Thorup, of rural Knoxville, is a trooper with the Iowa State Patrol. If elected, he would take a leave of absence from the job during the session, he said.
Thorup has been active in his union as a trooper and opposed changes to the state’s collective bargaining law approved in 2017. He said differences on some issues with Republican colleagues won’t curb his effectiveness.
“Leadership understands that you’re not gonna agree with them on everything,” Thorup said. “You don’t get elected to go up there and become a complete soldier for everything that your party says that they want to do. You’re elected by your district to go up there and make the arguments that you stand for.”
His top issues
Fiscal responsibility: Thorup said he’s probably more fiscally conservative than his opponent.
“We don’t have money for everything,” Thorup said. “At the end of the day, the question is ‘How are we gonna pay for it?’”
He mentioned a recent school board forum, at which Democrat Ann Fields said Iowa should increase aid to schools to 4 percent, while Thorup was hesitant to pledge more than 1 percent.
“It’s just not responsible for me to sit here and promise anything because I can’t even promise what my own income is going to be next year, let alone what the legislature is going to come up with,” he said.
While Thorup said schools need more money, more attention must be paid to how they spend what they get. He said the state’s Teacher Leadership and Compensation system is an example of how districts can be forced to spend in ways that don’t match their priorities. Lynville-Sully schools, in the northeast part of District 28, must spend about $150,000 of their state aid on the program, he said.
“For a district that size, that’s a lot of money,” he said. “Some districts have had to really cut back on core programs but they’re still forced to spend their money on this leadership program.”
The solution, Thorup said, is local control. Let school boards decide what’s best for their students, he said.
“Every school district elects a school board at a local level, and those folks are trusted to judiciously spend money,” he said.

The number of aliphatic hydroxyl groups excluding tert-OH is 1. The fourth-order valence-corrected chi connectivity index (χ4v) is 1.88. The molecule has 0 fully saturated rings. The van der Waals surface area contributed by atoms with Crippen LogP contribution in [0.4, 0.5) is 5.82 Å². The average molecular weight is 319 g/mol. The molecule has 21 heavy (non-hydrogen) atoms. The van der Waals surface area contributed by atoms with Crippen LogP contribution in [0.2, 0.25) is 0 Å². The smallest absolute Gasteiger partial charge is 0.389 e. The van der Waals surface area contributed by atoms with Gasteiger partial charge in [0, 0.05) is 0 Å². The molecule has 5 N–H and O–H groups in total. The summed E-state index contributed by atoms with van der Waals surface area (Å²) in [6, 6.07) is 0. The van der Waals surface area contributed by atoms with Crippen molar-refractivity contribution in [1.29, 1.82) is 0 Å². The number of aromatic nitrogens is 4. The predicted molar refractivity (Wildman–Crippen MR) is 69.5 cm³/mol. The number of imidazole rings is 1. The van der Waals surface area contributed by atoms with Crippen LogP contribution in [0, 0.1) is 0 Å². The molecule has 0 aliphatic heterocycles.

Public safety: School security needn’t compete with educational efforts for funding, Thorup said. But the parents of school shooting victims probably would prioritize safety enhancements, and so should Iowans, he said.
“It pains me to say this, but it’s gonna happen in Iowa. It’s just a matter of time,” Thorup said. “I would rather we look back and say, ‘Hey, I’m glad we were prepared for this.’”
Thorup said he supports the continuation of the state’s SAVE sales tax, which provides a penny on every dollar spent to support school needs such as safety enhancements.
As a trooper, he also is alarmed by staffing shortfalls. In the 11-county district he serves, there often are no troopers on the road after 3 a.m. and sometimes just one on duty from midnight to 3 a.m.
“That’s not acceptable,” Thorup said.
With drivers distracted by their cell phones, troopers are needed now more than ever, he said.
“I’m going from accident after accident where that’s the cause of it, and there are more fatalities because of it,” he said. “If we have fewer troopers and fewer ways to enforce that type of distracted driving situation, then it’s just gonna go up.”
Mental health: Many voters resonate with Thorup’s concerns about Iowa’s mental health services, he said.
“We need to treat the brain like any other organ in the body,” he said. “We need to do our best to ignore the deep-seated stigma we’ve had too long about mental illness.”
Iowa needs more mental health facilities spread out across the state, Thorup said. It also needs to listen to patients and providers, he said.
“They see what’s working and what’s not working,” he said. “Those folks are gonna know so much more about what’s going on than Jon Thorup sitting up at a desk in the legislature.”
About the race
Thorup and Fields pledged after their primary wins to run civil campaigns.
“Our process is supposed to be deliberative,” Thorup said. “It’s best not to get angry at each other’s personalities. It’s OK to disagree with their positions, but there’s no sense getting angry at the person for voicing their views, which are just as deeply held as your own.”